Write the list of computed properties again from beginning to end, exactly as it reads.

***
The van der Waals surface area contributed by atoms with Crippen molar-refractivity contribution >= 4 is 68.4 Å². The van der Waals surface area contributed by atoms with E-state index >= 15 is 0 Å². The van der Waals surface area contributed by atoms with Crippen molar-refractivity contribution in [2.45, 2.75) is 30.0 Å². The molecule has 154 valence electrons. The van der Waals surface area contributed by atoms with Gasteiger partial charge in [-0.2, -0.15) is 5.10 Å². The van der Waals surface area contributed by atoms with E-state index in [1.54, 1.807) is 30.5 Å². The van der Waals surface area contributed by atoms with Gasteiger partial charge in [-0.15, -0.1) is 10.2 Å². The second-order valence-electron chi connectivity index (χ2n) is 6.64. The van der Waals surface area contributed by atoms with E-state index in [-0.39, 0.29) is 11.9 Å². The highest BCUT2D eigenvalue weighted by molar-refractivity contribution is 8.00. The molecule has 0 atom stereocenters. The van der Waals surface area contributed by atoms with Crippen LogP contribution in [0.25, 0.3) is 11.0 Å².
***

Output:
The van der Waals surface area contributed by atoms with Crippen molar-refractivity contribution >= 4 is 68.4 Å². The van der Waals surface area contributed by atoms with E-state index >= 15 is 0 Å². The van der Waals surface area contributed by atoms with Crippen molar-refractivity contribution in [2.45, 2.75) is 30.0 Å². The molecule has 154 valence electrons. The van der Waals surface area contributed by atoms with Gasteiger partial charge in [-0.2, -0.15) is 5.10 Å². The van der Waals surface area contributed by atoms with E-state index in [1.54, 1.807) is 30.5 Å². The van der Waals surface area contributed by atoms with Gasteiger partial charge in [-0.15, -0.1) is 10.2 Å². The second-order valence-electron chi connectivity index (χ2n) is 6.64. The van der Waals surface area contributed by atoms with E-state index in [-0.39, 0.29) is 11.9 Å². The highest BCUT2D eigenvalue weighted by molar-refractivity contribution is 8.00. The molecule has 0 atom stereocenters. The van der Waals surface area contributed by atoms with Crippen LogP contribution in [0.25, 0.3) is 11.0 Å².